Jason S. Miyares
Attorney General of Virginia

Image of the Virginia AG Seal

Commonwealth of Virginia
Office of the Attorney General

Mark Herring
Attorney General

202 North Ninth Street
Richmond, Virginia 23219


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Michael Kelly, Director of Communications
Phone: (804)786-5874 
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~ Attorney General Herring secured the donation of 80,000 individually sized kits that are now available through state facilities and law enforcement, healthcare, and nonprofit agencies ~

RICHMOND(November 10, 2016)-Beginning today, Virginians with excess or unused prescription opioids or other drugs can pick up a drug deactivation kit at one of dozens of locations throughout the Commonwealth. Attorney General Mark R. Herring secured the donation of 80,000 drug deactivation kits capable of safely disposing of 3.6 million leftover prescription pills as part of his comprehensive strategy to address the heroin and prescription opioid crisis. Kits are being distributed at Virginia Department of Health Clinics, Community Service Boards, and law enforcement, healthcare, and nonprofit agencies in every community in Virginia. The list of distribution sites is listed below, as well as an interactive map of sites, and Virginians are encouraged to call before going to pick up a kit to confirm availability. 


"Disposing of unused and unneeded prescriptions is an important part of fighting the opioid crisis that so often starts in the medicine cabinet with abuse or misuse of otherwise legally prescribed painkillers," said Attorney General Herring. "These kits are going to make it easy for Virginians to safely and quickly dispose of excess prescriptions before they can be abused, misused, or accidentally ingested. I'm really glad we were able to make these so widely available through our partnership with VDH and other community partners around the Commonwealth."


All kits are available at no charge to Virginians or the Commonwealth. Approximately 50,000 kits are being distributed in partnership with the Virginia Department of Health, while an additional 30,000 are being distributed through local hospitals, law enforcement agencies, pharmacies, and nonprofits that applied to distribute kits.


There is a strong link between misuse of prescription opioids, opioid addiction, and even later use of heroin once prescriptions become too expensive or are no longer accessible. According to the National Institute on Drug Abuse:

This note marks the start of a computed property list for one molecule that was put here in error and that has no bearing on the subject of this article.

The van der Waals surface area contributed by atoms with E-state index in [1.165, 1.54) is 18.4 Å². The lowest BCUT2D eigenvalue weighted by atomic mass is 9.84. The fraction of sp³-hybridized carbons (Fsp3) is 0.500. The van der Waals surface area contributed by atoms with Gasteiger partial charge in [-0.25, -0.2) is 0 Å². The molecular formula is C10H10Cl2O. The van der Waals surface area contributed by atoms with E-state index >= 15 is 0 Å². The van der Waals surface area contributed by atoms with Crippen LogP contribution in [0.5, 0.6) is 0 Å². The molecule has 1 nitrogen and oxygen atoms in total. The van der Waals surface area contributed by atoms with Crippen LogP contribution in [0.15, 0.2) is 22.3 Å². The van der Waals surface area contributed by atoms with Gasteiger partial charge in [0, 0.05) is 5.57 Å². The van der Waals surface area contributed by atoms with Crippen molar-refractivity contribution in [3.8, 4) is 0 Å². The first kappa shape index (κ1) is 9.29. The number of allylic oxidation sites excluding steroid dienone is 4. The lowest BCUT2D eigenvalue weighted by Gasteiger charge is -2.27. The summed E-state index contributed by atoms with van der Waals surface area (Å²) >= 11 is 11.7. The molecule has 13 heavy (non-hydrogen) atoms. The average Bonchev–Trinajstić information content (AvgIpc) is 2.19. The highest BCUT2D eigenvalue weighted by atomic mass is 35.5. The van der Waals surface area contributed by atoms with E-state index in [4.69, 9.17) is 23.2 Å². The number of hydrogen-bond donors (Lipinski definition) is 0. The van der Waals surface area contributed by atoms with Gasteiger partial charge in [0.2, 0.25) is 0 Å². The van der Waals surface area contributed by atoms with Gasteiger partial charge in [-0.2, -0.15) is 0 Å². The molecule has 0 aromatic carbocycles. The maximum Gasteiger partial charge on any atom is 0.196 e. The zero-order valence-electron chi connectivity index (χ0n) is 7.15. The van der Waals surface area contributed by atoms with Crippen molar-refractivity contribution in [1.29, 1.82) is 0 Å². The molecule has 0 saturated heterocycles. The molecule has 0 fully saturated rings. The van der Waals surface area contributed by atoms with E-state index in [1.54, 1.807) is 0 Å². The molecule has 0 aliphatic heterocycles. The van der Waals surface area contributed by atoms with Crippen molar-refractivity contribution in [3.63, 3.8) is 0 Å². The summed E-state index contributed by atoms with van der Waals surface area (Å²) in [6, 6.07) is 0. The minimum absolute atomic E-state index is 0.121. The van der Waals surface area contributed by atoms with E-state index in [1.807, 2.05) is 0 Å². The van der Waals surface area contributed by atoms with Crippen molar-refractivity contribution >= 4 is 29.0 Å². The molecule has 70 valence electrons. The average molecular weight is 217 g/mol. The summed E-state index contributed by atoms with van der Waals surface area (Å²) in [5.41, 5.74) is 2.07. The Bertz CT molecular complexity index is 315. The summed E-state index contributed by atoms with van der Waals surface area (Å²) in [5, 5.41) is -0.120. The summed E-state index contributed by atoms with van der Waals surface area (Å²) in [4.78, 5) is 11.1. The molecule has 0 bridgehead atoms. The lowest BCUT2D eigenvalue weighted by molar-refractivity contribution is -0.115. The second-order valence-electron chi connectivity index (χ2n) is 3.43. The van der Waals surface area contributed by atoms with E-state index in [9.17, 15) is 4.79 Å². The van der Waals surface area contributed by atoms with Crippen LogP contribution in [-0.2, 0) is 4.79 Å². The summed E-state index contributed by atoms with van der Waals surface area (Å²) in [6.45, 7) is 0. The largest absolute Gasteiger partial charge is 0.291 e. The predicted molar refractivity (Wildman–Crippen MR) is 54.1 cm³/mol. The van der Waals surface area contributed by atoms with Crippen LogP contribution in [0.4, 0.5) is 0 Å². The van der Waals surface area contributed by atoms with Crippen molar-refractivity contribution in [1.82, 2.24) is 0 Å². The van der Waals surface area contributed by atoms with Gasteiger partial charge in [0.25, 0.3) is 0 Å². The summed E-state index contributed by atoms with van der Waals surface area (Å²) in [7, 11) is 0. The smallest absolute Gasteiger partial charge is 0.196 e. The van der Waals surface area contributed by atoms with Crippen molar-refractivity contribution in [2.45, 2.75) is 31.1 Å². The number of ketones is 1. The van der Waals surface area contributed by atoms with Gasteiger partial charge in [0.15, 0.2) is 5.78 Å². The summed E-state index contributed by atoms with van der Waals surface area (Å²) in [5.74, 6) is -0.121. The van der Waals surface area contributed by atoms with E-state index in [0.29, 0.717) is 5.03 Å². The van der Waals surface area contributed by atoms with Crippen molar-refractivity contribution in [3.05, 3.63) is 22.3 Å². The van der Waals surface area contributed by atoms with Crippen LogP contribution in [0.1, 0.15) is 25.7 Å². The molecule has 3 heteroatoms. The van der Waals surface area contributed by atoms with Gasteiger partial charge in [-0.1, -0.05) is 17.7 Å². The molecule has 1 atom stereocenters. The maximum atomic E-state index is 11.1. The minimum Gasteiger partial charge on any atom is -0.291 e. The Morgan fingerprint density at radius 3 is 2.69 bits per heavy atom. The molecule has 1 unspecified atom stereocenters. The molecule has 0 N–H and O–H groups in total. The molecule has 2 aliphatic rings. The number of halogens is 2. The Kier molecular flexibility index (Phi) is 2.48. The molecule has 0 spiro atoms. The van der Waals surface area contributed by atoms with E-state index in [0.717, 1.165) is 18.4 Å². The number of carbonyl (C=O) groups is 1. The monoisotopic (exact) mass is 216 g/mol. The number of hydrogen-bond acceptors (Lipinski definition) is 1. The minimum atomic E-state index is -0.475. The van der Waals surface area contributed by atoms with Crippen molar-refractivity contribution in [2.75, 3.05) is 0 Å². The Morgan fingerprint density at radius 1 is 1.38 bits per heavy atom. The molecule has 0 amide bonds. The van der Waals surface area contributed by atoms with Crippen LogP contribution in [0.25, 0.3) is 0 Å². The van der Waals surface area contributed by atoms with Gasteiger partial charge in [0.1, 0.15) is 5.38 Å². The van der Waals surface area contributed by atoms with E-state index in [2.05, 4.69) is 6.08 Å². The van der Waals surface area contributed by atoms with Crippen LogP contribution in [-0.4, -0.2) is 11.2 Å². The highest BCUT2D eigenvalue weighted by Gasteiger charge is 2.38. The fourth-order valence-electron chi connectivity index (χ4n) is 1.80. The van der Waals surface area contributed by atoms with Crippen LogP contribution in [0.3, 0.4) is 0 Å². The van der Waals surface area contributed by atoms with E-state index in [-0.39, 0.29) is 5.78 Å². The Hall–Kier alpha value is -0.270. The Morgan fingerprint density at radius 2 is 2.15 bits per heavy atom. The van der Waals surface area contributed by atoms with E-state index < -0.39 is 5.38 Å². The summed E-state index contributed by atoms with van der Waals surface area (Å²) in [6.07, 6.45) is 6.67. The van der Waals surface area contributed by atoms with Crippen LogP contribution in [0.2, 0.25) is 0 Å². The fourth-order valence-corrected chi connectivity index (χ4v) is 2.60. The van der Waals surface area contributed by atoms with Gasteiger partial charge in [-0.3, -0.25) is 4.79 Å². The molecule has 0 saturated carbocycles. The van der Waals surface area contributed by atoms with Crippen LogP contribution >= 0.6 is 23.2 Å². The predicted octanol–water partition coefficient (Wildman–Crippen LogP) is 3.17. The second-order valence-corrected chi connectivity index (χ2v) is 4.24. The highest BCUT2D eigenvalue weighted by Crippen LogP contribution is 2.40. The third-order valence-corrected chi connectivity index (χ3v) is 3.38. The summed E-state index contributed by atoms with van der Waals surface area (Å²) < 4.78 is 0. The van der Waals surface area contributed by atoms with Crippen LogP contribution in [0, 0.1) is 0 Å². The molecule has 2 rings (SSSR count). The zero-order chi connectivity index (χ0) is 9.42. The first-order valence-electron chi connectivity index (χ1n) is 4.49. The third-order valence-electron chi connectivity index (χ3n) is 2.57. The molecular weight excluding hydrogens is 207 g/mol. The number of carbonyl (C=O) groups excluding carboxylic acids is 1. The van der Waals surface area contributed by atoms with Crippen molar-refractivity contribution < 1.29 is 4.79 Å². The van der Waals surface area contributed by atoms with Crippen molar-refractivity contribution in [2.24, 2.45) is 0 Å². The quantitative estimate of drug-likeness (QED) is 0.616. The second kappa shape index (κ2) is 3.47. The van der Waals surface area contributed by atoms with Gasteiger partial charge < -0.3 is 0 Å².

• Half of young people who used heroin got started by abusing prescription opioids.
  • One in fifteen individuals who misuse prescription opioid painkillers will try heroin within 10 years.
  • The number of opioid prescriptions has nearly tripled over the last 25 years, and the United States now accounts for nearly 100 percent of the world's hydrocodone prescriptions and 81 percent for oxycodone.
  • The number of Americans abusing heroin nearly doubled from 2007 to 2012, with nearly 700,000 now abusing heroin.

In Virginia, abuse and overdose deaths continue to rise:

  • Prescription opioid overdose deaths have risen 44 percent between 2007 and 2015, from 399 deaths to 576.
  • Heroin overdose deaths have risen more than 600 percent between 2010 and 2015, from 48 to 342.
  • Fentanyl deaths have risen 367 percent from 2007 to 2015, from 48 to 224.
  • More than 500 people went to a Virginia emergency room from a heroin overdose in the first four months of 2016, a 250% increase over 2015.

Attorney General Herring has made combating the heroin and prescription opioid epidemic a top priority, attacking the problem with a multifaceted approach that includes enforcement, education, prevention, and legislation to encourage reporting of overdoses in progress, expand the availability of naloxone, and expand access to the Prescription Monitoring Program. He has supported federal efforts to improve the availability of treatment and recovery resources and recently partnered with U.S. Attorney Dana Boente to create the Hampton Roads Heroin Working Group to develop holistic, community-driven solutions to the heroin and opioid crisis.


Kits are available at the following locations throughout the Commonwealth, and Virginians are encouraged to contact the distribution partner to ensure kits are still available:



Click here for an interactive map of drug disposal kit distribution sites.




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